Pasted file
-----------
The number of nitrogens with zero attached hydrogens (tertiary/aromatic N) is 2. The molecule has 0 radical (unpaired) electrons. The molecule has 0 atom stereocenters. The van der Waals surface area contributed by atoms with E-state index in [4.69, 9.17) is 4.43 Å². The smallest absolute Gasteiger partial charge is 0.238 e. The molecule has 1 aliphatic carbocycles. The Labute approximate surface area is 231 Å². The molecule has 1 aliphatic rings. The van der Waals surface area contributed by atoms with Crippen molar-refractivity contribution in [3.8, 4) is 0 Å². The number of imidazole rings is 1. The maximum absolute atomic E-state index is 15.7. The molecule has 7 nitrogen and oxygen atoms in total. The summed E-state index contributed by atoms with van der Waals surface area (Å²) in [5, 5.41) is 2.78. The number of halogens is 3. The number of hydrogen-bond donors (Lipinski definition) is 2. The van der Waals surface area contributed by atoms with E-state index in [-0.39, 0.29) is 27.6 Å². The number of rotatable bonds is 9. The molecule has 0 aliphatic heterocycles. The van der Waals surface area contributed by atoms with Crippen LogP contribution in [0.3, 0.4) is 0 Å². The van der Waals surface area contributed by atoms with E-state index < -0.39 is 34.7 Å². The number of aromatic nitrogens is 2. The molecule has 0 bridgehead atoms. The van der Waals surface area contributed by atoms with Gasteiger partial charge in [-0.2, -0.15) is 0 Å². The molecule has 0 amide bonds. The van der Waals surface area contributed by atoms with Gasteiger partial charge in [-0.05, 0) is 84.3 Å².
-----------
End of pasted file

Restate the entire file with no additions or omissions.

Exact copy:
The number of nitrogens with zero attached hydrogens (tertiary/aromatic N) is 2. The molecule has 0 radical (unpaired) electrons. The molecule has 0 atom stereocenters. The van der Waals surface area contributed by atoms with E-state index in [4.69, 9.17) is 4.43 Å². The smallest absolute Gasteiger partial charge is 0.238 e. The molecule has 1 aliphatic carbocycles. The Labute approximate surface area is 231 Å². The molecule has 1 aliphatic rings. The van der Waals surface area contributed by atoms with Crippen molar-refractivity contribution in [3.8, 4) is 0 Å². The number of imidazole rings is 1. The maximum absolute atomic E-state index is 15.7. The molecule has 7 nitrogen and oxygen atoms in total. The summed E-state index contributed by atoms with van der Waals surface area (Å²) in [5, 5.41) is 2.78. The number of halogens is 3. The number of hydrogen-bond donors (Lipinski definition) is 2. The van der Waals surface area contributed by atoms with E-state index in [-0.39, 0.29) is 27.6 Å². The number of rotatable bonds is 9. The molecule has 0 aliphatic heterocycles. The van der Waals surface area contributed by atoms with Crippen LogP contribution in [0.3, 0.4) is 0 Å². The van der Waals surface area contributed by atoms with E-state index < -0.39 is 34.7 Å². The number of aromatic nitrogens is 2. The molecule has 0 bridgehead atoms. The van der Waals surface area contributed by atoms with Gasteiger partial charge in [-0.2, -0.15) is 0 Å². The molecule has 0 amide bonds. The van der Waals surface area contributed by atoms with Gasteiger partial charge in [-0.05, 0) is 84.3 Å².